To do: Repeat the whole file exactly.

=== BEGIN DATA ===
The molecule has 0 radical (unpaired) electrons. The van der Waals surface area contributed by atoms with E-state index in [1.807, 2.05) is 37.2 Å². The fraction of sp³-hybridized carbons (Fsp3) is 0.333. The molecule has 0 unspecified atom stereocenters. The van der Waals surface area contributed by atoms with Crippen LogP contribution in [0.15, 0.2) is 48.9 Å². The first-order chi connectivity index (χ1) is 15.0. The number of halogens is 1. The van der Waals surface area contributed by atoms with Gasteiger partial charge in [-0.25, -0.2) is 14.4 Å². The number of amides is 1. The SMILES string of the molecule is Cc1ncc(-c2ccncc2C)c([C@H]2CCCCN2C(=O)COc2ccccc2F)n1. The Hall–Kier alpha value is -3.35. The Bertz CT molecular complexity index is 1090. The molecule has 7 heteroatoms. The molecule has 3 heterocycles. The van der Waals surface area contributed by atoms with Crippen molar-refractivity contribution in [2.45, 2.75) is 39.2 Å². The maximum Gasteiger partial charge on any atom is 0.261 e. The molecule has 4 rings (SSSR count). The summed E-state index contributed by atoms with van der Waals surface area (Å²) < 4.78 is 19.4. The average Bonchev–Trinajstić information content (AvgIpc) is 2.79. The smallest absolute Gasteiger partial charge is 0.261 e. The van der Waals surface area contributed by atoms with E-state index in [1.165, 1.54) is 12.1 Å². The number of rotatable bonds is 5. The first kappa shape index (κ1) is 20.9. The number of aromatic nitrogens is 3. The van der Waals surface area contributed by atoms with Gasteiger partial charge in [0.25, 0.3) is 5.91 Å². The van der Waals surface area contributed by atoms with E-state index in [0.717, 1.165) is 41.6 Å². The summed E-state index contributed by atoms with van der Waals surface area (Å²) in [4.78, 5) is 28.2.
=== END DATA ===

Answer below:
The molecule has 0 radical (unpaired) electrons. The van der Waals surface area contributed by atoms with E-state index in [1.807, 2.05) is 37.2 Å². The fraction of sp³-hybridized carbons (Fsp3) is 0.333. The molecule has 0 unspecified atom stereocenters. The van der Waals surface area contributed by atoms with Crippen LogP contribution in [0.15, 0.2) is 48.9 Å². The first-order chi connectivity index (χ1) is 15.0. The number of halogens is 1. The van der Waals surface area contributed by atoms with Gasteiger partial charge in [-0.25, -0.2) is 14.4 Å². The number of amides is 1. The SMILES string of the molecule is Cc1ncc(-c2ccncc2C)c([C@H]2CCCCN2C(=O)COc2ccccc2F)n1. The Hall–Kier alpha value is -3.35. The Bertz CT molecular complexity index is 1090. The molecule has 7 heteroatoms. The molecule has 3 heterocycles. The van der Waals surface area contributed by atoms with Crippen molar-refractivity contribution in [2.45, 2.75) is 39.2 Å². The maximum Gasteiger partial charge on any atom is 0.261 e. The molecule has 4 rings (SSSR count). The summed E-state index contributed by atoms with van der Waals surface area (Å²) < 4.78 is 19.4. The average Bonchev–Trinajstić information content (AvgIpc) is 2.79. The smallest absolute Gasteiger partial charge is 0.261 e. The van der Waals surface area contributed by atoms with E-state index in [1.165, 1.54) is 12.1 Å². The number of rotatable bonds is 5. The first kappa shape index (κ1) is 20.9. The number of aromatic nitrogens is 3. The van der Waals surface area contributed by atoms with Gasteiger partial charge in [0.25, 0.3) is 5.91 Å². The van der Waals surface area contributed by atoms with E-state index in [0.717, 1.165) is 41.6 Å². The summed E-state index contributed by atoms with van der Waals surface area (Å²) in [4.78, 5) is 28.2.